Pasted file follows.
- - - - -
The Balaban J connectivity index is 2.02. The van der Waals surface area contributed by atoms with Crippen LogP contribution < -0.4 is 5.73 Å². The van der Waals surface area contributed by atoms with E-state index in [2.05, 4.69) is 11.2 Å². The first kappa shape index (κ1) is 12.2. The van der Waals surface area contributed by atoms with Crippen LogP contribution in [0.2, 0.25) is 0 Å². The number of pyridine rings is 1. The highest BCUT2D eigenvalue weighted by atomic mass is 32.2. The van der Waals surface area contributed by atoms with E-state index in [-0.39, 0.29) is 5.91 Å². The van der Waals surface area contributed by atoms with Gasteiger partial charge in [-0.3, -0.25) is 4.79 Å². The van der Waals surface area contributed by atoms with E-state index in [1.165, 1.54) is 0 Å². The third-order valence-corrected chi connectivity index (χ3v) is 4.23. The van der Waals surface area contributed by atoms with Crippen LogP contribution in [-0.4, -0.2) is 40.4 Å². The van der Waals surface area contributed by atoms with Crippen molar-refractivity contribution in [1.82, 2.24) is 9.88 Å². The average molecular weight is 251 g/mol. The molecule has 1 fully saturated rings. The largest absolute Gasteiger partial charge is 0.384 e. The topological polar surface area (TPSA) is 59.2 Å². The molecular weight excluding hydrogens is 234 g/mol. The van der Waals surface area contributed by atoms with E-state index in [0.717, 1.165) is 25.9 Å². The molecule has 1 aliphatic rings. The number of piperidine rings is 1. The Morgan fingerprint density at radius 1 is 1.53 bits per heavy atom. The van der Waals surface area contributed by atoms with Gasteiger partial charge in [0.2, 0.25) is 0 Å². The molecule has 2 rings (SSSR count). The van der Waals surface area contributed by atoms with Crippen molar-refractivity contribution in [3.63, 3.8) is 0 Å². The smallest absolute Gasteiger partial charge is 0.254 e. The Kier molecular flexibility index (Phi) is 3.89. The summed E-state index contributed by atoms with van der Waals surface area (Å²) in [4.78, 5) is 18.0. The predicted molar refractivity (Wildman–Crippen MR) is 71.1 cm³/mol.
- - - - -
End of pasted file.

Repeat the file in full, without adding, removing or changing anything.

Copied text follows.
The Balaban J connectivity index is 2.02. The van der Waals surface area contributed by atoms with Crippen LogP contribution < -0.4 is 5.73 Å². The van der Waals surface area contributed by atoms with E-state index in [2.05, 4.69) is 11.2 Å². The first kappa shape index (κ1) is 12.2. The van der Waals surface area contributed by atoms with Crippen LogP contribution in [0.2, 0.25) is 0 Å². The number of pyridine rings is 1. The highest BCUT2D eigenvalue weighted by atomic mass is 32.2. The van der Waals surface area contributed by atoms with E-state index in [-0.39, 0.29) is 5.91 Å². The van der Waals surface area contributed by atoms with Gasteiger partial charge in [-0.3, -0.25) is 4.79 Å². The van der Waals surface area contributed by atoms with E-state index in [1.165, 1.54) is 0 Å². The third-order valence-corrected chi connectivity index (χ3v) is 4.23. The van der Waals surface area contributed by atoms with Crippen LogP contribution in [-0.4, -0.2) is 40.4 Å². The van der Waals surface area contributed by atoms with Crippen molar-refractivity contribution in [1.82, 2.24) is 9.88 Å². The average molecular weight is 251 g/mol. The molecule has 1 fully saturated rings. The largest absolute Gasteiger partial charge is 0.384 e. The topological polar surface area (TPSA) is 59.2 Å². The molecular weight excluding hydrogens is 234 g/mol. The van der Waals surface area contributed by atoms with E-state index in [0.717, 1.165) is 25.9 Å². The molecule has 1 aliphatic rings. The number of piperidine rings is 1. The Morgan fingerprint density at radius 1 is 1.53 bits per heavy atom. The van der Waals surface area contributed by atoms with Gasteiger partial charge in [0.2, 0.25) is 0 Å². The molecule has 2 rings (SSSR count). The van der Waals surface area contributed by atoms with Crippen molar-refractivity contribution in [3.63, 3.8) is 0 Å². The smallest absolute Gasteiger partial charge is 0.254 e. The Kier molecular flexibility index (Phi) is 3.89. The summed E-state index contributed by atoms with van der Waals surface area (Å²) in [4.78, 5) is 18.0. The predicted molar refractivity (Wildman–Crippen MR) is 71.1 cm³/mol.